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Cornell Researchers Discover the Secret to Age-Defying Weight Management.


The effects of a slowing metabolism may be reversed by increasing the production of beige fat cells, according to recent research from Cornell's Division of Nutritional Sciences.

 This may help prevent age-related weight gain, obesity, and related health problems. White adipose tissue's beige subtype of fat cells have similar thermogenic properties to brown adipose tissue,

which helps lower blood sugar and fatty acids that cause heart disease. People's resistance to cold, which triggers the production of beige fat, deteriorates with age.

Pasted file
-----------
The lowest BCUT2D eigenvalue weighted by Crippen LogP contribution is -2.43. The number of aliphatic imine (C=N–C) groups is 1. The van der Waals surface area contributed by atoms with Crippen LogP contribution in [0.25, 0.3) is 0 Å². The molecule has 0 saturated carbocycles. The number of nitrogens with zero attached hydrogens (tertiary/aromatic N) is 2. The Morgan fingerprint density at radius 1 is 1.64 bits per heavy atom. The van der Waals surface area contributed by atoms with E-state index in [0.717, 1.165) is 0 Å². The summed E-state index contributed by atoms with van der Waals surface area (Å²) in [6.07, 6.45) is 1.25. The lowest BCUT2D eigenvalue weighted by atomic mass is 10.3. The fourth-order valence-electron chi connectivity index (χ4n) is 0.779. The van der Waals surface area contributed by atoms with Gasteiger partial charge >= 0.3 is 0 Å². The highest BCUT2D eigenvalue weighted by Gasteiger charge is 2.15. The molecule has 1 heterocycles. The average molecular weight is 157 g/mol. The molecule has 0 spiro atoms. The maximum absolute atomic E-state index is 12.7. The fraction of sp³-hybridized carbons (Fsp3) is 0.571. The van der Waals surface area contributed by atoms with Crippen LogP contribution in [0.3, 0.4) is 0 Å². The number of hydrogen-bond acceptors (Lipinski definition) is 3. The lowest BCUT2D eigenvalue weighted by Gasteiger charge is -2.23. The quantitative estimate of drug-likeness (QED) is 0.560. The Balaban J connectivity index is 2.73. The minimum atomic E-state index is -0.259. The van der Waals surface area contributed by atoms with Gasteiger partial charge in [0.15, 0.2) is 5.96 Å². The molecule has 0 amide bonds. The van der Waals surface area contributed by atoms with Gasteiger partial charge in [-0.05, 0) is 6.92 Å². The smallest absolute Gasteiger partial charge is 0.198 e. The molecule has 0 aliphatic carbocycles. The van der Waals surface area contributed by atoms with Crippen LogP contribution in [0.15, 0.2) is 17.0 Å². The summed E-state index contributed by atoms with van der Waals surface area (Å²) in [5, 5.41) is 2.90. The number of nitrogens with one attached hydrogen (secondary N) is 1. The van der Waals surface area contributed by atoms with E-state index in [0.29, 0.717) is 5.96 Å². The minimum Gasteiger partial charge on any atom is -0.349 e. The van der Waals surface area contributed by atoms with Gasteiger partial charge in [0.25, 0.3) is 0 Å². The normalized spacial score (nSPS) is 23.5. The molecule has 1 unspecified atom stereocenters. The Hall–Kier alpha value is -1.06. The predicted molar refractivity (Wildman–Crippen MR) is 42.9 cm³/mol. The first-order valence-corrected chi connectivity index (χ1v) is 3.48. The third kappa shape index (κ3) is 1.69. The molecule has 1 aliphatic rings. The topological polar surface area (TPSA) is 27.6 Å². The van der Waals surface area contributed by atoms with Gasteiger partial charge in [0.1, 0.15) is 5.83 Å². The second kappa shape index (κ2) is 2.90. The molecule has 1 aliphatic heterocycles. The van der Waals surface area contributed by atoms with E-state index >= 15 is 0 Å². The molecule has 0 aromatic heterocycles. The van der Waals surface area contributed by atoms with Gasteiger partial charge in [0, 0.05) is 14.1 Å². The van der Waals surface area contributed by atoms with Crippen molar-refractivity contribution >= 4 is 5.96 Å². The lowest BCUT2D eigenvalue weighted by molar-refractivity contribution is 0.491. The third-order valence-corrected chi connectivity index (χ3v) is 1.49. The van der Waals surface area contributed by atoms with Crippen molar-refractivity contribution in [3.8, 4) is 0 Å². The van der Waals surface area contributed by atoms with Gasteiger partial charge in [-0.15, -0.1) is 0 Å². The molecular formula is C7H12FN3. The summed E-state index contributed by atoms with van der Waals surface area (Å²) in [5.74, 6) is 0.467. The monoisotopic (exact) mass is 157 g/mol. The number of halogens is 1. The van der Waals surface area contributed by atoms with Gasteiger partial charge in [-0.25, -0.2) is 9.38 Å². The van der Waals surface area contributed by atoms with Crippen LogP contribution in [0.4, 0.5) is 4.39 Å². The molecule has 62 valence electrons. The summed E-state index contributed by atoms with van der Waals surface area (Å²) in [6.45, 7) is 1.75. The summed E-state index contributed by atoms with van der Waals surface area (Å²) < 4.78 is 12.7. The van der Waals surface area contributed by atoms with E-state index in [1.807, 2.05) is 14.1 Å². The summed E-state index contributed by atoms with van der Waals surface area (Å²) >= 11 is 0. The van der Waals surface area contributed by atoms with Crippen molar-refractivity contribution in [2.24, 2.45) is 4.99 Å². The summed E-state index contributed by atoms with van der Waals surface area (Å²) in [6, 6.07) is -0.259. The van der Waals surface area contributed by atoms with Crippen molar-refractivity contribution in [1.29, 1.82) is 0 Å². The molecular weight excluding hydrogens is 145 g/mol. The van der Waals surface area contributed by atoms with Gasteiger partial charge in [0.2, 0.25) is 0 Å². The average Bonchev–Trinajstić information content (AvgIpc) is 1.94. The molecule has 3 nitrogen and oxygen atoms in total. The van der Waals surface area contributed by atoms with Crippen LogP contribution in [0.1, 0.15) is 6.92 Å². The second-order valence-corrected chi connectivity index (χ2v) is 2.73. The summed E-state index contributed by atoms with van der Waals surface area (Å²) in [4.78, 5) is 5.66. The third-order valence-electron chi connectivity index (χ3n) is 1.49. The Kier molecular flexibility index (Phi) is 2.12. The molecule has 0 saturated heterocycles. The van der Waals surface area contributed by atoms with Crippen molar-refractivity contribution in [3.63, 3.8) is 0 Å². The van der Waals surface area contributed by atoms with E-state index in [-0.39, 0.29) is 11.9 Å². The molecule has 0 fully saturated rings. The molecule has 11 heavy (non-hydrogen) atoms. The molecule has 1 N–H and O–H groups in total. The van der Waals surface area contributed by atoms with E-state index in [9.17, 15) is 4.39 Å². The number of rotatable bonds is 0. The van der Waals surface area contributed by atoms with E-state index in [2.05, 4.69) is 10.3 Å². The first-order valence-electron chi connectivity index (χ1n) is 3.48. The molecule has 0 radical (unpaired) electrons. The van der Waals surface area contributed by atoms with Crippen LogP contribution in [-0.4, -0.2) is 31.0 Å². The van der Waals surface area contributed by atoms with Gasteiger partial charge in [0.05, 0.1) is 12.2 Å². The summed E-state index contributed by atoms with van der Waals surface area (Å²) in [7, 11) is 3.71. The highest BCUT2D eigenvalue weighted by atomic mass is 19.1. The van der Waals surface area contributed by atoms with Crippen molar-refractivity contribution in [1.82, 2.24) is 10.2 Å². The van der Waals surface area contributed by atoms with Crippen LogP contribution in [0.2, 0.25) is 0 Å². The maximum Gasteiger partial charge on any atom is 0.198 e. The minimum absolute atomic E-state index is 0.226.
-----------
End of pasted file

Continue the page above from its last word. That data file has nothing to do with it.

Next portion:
The study identified a particular signaling pathway that inhibits the development of beige fat in geriatric mice. Scientists were able to stimulate the production of beige fat in old animals that would not normally produce it by inhibiting this pathway.

The production of beige fat cells can be stimulated, according to Cornell researchers, which may help prevent age-related weight gain and related health problems. 

Older mice produced more beige fat when a particular signaling pathway was suppressed, suggesting a potential therapeutic strategy for people.

The prevention of age-related weight gain may help to prevent obesity and its related diseases, such as Type 2 diabetes, heart disease, and chronic inflammation.

Researchers at Cornell University's Division of Nutritional Sciences, which is housed in the College of Human Ecology and the College of Agriculture and Life Sciences,

 have discovered that the effects of a slowing metabolism may be reversed by promoting the production of a specific type of fat cells.